11 nations blast Iran’s record on LGBTI rights

Shadi Amin (Photo courtesy of Murmitoyen.com)
Shadi Amin (Photo courtesy of Murmitoyen.com)

Iran’s mistreatment of its LGBTI citizens came in for intense criticism during a recent United Nations review.

Among a total of 291 recommendations made to the Iranian government during the Oct. 31 review of the country’s human rights record — called a Universal Periodic Review (UPR) — 11 recommendations focused on the rights of sexual minorities, according to the Iranian lesbian and transgender network  6Rang.

Since Iran is wary of Western influences, it’s worth noting that those recommendations about the rights of Iran’s sexual minorities came from Argentina, Uruguay and Chile, as well as from Spain, Italy, Iceland, Denmark,  Canada, Luxembourg, the Netherlands and Israel.

Nevertheless, Iran rejected the recommendations.  Mohammad Javad Larijani, the Iranian government’s human rights chief, said Iran would not “accept imposing a lifestyle under the banner or umbrella of human rights.”

Logo of 6Rang
Logo of 6Rang

Still, Shadi Amin, the coordinator of 6Rang, said, “For the Iranian LGBT community, the fact that their challenges were addressed at the international level and presented by various state members in order to hold the Islamic Republic responsible, is a significant victory.”

“We are delighted to see an increase both in the number and content of relevant recommendations compared to the previous UPR, when only three recommendations addressed the rights of the LGBT. The recommendations focused on issues of criminalization of same-sex relations as well as banning forced operations, procedures, torture and harassment of citizens based on their sexual orientation and gender identity,” she said.

Typical recommendations included, from Iceland to Iran:

  • Repealing laws that criminalise consensual same-sex sexual relations;
  • Amending laws and policies that treat homosexuality as a mental disorder;
  • Outlawing forced sterilisation and reparative therapies against LGBT individuals; and
  • Protecting LGBT people against torture and other ill-treatment.

Italy urged Iran to:

  • End discrimination and violence on the basis of sexual orientation and gender identity, and
  • Ensure that forced sterilisation does not take place on grounds of gender identity.

Larijani argued that Western countries had laws like Iran’s until recent decades:

“[Major] documents of human rights were adopted about 70 years ago but up to 20 years ago most of the Western community had in mind that homosexuality should be forbidden. Homosexuality was considered a disease.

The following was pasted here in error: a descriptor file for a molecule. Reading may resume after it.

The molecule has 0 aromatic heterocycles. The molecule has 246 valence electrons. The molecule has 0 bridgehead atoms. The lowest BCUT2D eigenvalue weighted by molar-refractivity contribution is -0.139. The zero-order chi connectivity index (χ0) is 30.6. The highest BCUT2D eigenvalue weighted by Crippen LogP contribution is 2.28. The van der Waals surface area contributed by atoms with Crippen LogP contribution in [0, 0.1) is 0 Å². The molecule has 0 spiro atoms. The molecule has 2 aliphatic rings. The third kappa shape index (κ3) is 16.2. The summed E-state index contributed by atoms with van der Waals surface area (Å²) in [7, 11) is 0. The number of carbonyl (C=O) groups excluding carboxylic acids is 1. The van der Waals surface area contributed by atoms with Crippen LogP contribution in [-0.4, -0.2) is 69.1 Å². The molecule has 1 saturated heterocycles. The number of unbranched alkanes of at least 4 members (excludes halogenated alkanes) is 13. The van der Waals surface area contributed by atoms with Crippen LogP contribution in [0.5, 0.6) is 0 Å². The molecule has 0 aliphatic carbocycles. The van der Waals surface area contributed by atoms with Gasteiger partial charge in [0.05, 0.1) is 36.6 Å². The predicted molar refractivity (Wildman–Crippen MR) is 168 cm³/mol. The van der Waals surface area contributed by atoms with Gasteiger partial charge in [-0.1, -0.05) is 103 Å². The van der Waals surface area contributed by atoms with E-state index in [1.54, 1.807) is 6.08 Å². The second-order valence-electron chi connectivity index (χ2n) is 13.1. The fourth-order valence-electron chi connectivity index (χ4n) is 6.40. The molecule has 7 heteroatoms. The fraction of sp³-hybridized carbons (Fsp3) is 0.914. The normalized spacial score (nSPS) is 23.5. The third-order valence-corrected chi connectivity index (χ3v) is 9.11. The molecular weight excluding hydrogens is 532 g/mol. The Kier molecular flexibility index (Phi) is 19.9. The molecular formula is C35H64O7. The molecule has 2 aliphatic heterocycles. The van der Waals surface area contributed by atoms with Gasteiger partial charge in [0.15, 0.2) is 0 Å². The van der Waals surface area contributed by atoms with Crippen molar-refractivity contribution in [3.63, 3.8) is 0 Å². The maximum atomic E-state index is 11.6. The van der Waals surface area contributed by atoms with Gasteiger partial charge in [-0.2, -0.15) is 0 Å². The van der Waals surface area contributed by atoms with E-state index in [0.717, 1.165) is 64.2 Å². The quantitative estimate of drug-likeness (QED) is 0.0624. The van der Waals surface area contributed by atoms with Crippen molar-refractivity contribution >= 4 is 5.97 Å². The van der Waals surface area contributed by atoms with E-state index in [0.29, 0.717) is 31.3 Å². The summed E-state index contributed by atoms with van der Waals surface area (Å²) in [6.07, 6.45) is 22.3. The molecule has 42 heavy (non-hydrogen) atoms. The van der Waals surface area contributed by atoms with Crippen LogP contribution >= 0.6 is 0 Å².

Mohammad Javad Larija (Photo courtesy of Wikimedia Commons)
Mohammad Javad Larija (Photo courtesy of Wikimedia Commons)

“Even in the United States, a genius in computer sciences, Alan Turing was indicted for homosexual tendencies in Los Angeles and he was forced to under go progesterone therapy to cure his disease.

“For this 50 years, nobody in the Western community said that homosexuality is against human rights — I mean the laws against homosexuality. Forbidding homosexuality was not considered in contradiction with laws of human rights. All of a sudden when homosexuality is becoming a fashion of the lifestyle in Western community, you are requesting every other state to follow your suit. This is a bad egocentrism.”

In this regard it must be noticed that also three Latin American countries, which are not considered as Western countries, recommended the Islamic Republic of Iran to stop execution of homosexuals and end discrimination against homosexuals during the UPR session.

6Rang noted that, in Iran, homosexuality is considered a crime. Iran is among five countries in the world that apply the death penalty to those engaging in same-sex relations. Likewise, other forms of sexual identity, including cross-dressing, are considered as crime and are punishable by lashing.

6Rang also noted that, during a TV interview prior to the UPR session, Larijani indicated he considers homosexuality a disease for which patients should be treated through “biological means.” This attitude describes the policy towards LGBT in Iran, which are systematically subject to forced treatment in order to become “normalized.”

Shadi Amin responded to Larijani’s remarks about Turing, who was forced by the British government to choose between imprisonment for his sexual orientation or hormone therapy. That hormone therapy resulted in his depression and eventual death under mysterious circumstances in 1954, she said.

“As of 1962 homosexuality is no longer considered a crime in the UK. In 2009 his memory was honored while in 2013 he was legally pardoned by the Queen, so Iran can no longer use crimes committed 70 years ago to justify its violations committed today,” she said. She added:

“The findings of research carried out by 6Rang points to the fact that in light of Iran’s medical approach to homosexuality many citizens are forced to seek ‘treatment’ and undergo sex change procedures that are carried out with substandard measures and lack of full and free consent of the recipients. The findings also show that the failure of legal protection against change of homosexuality results in the lack of enjoyment of accessing rights and escaping violence.”

Other recommendations to Iran during the UPR session focused on the rights of women, abolition of the death penalty, lack of rights for the Baha’i minority, child marriages, juvenile executions, lack of access to defense attorneys, abolition of torture and rights of ethnic minorities.

Written by Colin Stewart

Colin Stewart is a 45-year journalism veteran living in Southern California. He is the president of the St. Paul’s Foundation for International Reconciliation, which supports LGBTQ+ rights advocacy journalism, and editor / publisher of Erasing 76 Crimes. Contact him at [email protected]

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